"The intelligence of AI systems is being overhyped and, while we could get there eventually, we are currently nowhere near achieving artificial general intelligence (AGI)."
Those are the words of Gary Marcus, Professor Emeritus of Psychology and Neural Science at New York University, as he pours cold water on the 'AI Boom' that has almost single-handedly supported the entire stock market for the last month.
We have seen these hype-cycles before...
In a conversation with Goldman Sachs' Jenny Grimberg, Marcus explains how generative artificial intelligence (AI) tools actually work today?
At the core of all current generative AI tools is basically an autocomplete function that has been trained on a substantial portion of the internet.
These tools possess no understanding of the world, so they’ve been known to hallucinate, or make up false statements.
The tools excel at largely predictable tasks like writing code, but not at, for example, providing accurate medical information or diagnoses, which autocomplete isn’t sophisticated enough to do.
Contrary to what some may argue, the professor explains that these tools don’t reason anything like humans.
AI machines are learning, but much of what they learn is the statistics of words, and, with reinforcement learning, how to properly respond to certain prompts.
They’re not learning abstract concepts.
That’s why much of the content they produce is garbage and/or false.
Humans have an internal model of the world that allows them to understand each other and their environments.
AI systems have no such model and no curiosity about the world. They learn what words tend to follow other words in certain contexts, but human beings learn much more just in the course of interacting with each other and with the world around them.
Artificial intelligence (AI) is the science of creating intelligent machines. AI is a broad concept that encompasses several different subfields, including machine learning, natural language processing, neural networks, and deep learning.
So, is the hype around generative AI overblown?
Marcus responds like any good academic - "Yes and no."
Generative AI tools are no doubt materially impacting our lives right now, both positively and negatively.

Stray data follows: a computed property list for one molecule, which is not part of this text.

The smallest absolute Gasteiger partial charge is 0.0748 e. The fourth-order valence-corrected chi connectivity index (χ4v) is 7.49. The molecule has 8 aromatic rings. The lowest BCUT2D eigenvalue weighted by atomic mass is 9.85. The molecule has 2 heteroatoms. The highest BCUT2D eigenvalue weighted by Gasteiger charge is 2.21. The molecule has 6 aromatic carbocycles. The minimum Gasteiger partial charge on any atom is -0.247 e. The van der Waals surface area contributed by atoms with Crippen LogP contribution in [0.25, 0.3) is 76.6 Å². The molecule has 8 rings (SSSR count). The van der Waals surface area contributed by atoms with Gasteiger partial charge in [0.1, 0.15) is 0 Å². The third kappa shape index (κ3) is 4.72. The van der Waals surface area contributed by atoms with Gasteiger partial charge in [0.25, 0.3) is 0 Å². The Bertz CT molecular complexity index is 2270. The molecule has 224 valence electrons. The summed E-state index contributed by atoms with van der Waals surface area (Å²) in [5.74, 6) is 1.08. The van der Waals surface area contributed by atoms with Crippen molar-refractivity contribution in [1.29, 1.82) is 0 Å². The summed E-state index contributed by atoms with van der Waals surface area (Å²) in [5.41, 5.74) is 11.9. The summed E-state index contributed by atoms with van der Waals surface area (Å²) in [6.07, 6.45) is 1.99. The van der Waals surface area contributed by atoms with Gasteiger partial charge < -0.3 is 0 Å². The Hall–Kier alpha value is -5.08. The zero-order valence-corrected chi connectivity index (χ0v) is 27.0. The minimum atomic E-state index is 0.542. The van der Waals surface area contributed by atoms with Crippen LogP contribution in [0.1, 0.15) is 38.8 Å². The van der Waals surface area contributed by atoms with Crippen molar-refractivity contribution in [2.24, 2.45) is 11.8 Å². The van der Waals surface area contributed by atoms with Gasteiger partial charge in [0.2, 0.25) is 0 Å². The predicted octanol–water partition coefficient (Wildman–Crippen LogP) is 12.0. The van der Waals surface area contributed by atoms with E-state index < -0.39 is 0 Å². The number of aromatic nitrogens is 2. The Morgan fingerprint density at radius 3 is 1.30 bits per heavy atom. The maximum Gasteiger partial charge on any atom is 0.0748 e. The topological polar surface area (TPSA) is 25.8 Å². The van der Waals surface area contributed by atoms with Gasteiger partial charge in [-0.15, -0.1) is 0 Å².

They’re generating some quality content, but also misinformation, which, for example, could have significant adverse consequences for the 2024 US presidential election.
But the intelligence of AI systems is being overhyped.
A few weeks ago, it was claimed that OpenAI’s GPT-4 large language model (LLM) passed the undergraduate exams in engineering and computer science at MIT, which stirred up a lot of excitement. But it turned out that the methodology was flawed, and in fact my long-time collaborator Ernie Davis pointed that out around a year ago, yet people still proceeded to use it.
We are nowhere near achieving artificial general intelligence (AGI). Those who believe AGI is imminent are almost certainly wrong.
Here's how we got here...
Finally, Marcus explains that his biggest concern is that we’re giving an enormous amount of power and authority to the small number of companies that currently control AI systems, and in subtle ways that we may not even be aware of.
The data on which LLMs are trained can have bias effects on the model output, which is disquieting given that these systems are starting to shape our beliefs. Another concern is around the truthfulness of AI systems - as mentioned, they’ve been known to hallucinate.
Bad actors can use these systems for deliberate abuse, from spreading harmful medical misinformation to disrupting elections, which could gravely threaten society.
Be wary of the hype, Marcus concludes, AI is not yet as magical as many people think.
I wouldn’t go so far as to say that it’s too early to invest in AI; some investments in companies with smart founding teams that have a good understanding of product market fit will likely succeed. But there will be a lot of losers. So, investors need to do their homework and perform careful due diligence on any potential investment. It’s easy for a company to claim that they’re an AI company, but do they have a moat around them? Do they have a technical or data advantage that makes them likely to succeed? Those are important questions for investors to be asking.